This section includes all types of sources found on the internet that are not covered in other sections. If you are looking for books or journals found online please see the Books and Periodicals sections.
Websites are much trickier than the other sources listed. When using a website, you must always judge the reliability of the source. Is it by a respectable group or organization or is it owned by a random person? Is the address one you can trust, like .edu or .gov, or an unknown free website like angelfire.com? Scholarly research isn’t simply about finding some information from whatever websites that are out there, but finding reliable and verifiable information from trustworthy websites. Some key things to look for when judging a website’s authority are
- does it have an author (or organization as author),
- how credible is the author,
- does it have a date of publication or update and is it recent,
- is the site sponsored by a legitimate organization or agency, and
- is the sponsor organization generally considered to have bias.
Ultimately, use common sense and ask yourself, “Why should I trust this information?”
You want to try and find as much information as possible when using a page off a general website (as opposed to using a document or report posted online). You want to try and get author, date posted or updated, title of the page, and URL. An organization can be the author. If you are missing the author, move the title in front of the year. If you do not have a date, put (n.d.).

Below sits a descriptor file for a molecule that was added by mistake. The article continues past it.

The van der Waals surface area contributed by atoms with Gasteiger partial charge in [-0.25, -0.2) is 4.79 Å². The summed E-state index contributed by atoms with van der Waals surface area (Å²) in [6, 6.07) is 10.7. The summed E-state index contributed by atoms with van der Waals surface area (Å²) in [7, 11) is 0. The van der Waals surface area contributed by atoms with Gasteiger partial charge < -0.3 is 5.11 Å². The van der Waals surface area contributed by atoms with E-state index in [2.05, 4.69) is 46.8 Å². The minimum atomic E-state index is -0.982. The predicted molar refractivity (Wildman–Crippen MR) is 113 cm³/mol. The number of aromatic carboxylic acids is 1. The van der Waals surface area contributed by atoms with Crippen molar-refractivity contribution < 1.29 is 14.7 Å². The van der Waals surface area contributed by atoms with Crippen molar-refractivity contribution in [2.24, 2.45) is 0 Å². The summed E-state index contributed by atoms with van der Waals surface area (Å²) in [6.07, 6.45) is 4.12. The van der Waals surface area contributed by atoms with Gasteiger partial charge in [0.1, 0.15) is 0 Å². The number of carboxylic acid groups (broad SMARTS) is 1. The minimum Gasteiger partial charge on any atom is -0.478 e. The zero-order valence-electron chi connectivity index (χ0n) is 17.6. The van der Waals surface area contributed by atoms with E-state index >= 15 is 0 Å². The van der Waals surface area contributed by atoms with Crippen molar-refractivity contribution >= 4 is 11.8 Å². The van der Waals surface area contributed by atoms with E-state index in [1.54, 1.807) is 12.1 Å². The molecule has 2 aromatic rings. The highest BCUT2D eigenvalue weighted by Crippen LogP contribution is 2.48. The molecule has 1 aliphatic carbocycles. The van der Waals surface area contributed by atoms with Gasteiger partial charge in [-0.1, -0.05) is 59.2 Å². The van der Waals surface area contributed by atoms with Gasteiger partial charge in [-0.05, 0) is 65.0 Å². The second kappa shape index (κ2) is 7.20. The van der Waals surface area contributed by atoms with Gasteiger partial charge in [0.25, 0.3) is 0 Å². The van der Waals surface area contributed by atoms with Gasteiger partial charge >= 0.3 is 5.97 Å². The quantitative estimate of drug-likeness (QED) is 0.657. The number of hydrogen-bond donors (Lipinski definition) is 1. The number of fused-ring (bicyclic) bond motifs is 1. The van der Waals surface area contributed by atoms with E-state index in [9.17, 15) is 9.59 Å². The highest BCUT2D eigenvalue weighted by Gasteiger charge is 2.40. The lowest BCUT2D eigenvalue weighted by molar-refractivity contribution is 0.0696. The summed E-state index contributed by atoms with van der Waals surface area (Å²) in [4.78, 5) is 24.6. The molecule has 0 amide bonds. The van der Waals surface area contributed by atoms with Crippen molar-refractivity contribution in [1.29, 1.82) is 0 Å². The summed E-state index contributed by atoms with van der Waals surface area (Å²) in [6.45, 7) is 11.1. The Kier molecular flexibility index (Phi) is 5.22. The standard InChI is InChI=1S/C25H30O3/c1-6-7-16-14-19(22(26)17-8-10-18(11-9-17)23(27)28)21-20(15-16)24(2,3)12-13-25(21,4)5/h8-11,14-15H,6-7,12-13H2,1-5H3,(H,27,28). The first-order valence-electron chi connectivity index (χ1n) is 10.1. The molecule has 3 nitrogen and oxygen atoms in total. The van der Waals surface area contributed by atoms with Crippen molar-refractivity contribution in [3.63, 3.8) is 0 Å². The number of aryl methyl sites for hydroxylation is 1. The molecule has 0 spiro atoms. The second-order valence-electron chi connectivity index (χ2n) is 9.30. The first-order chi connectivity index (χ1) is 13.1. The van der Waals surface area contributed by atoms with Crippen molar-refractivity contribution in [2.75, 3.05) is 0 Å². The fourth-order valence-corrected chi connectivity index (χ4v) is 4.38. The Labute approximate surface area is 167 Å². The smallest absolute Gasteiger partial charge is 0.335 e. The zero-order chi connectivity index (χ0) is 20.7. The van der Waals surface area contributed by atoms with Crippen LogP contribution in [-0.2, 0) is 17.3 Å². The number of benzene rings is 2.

Author, A. A. (Year, Month Day). Title of the page. Retrieved from http://completeURL.com
It is important to remember to have accurate, stable URLs when citing so the reader can find the same information if necessary. If the author uses a screen name instead of a real name, list the screen name. Also, since information can be easily changed, be sure to use the full date it was posted or updated.
Environmental Protection Agency. (2013, May 3). Laws & regulations. Retrieved from http://www2.epa.gov/laws-regulations
- Message Posted to a Newsgroup, Online Forum, or Discussion Group
Author, A. A. (Year, Month Day). Title of post [Description of form]. Retrieved from http://www.completeURL.com
Simons, D. J. (2000, July 14). New resources for visual cognition [Discussion group message]. Retrieved from http://groups.yahoo.com/group/visualcognition/message/31
- Message Posted to an Electronic Mailing List
Since the URL doesn’t include the name of the list, it is provided before listing the URL.
Hammond, T. (2000, November 20). YAHC: Handle Parameters, DOI Genres, etc. [Electronic mailing list message] Retrieved from Ref-Links electronic mailing list, http://www.doi.org/mail-archive/ref-link/msg00088.html
- Blog Post
de Vries, J. (2012, October 13). A procrastinating post about grading fragrances [Web log post]. Retrieved from http://tmoaem.blogspot.com/2012/10/a-procrastinatory-post-about-grading.html
- Comment on a Blog Post
If the author is only known by a screen name, use that in place of the author name.
Scott, S. (2012, October 13). Re: A procrastinating post about grading fragrances [Web log comment]. Retrieved from http://tmoaem.blogspot.com/2012/10/a-procrastinatory-post-about-grading.html
- Video Post
Moore, T. (2012, December 5). Understanding Wordpress Plugins. [Video file]. Retrieved from https://www.youtube.com/watch?v=07rqFm0MRO0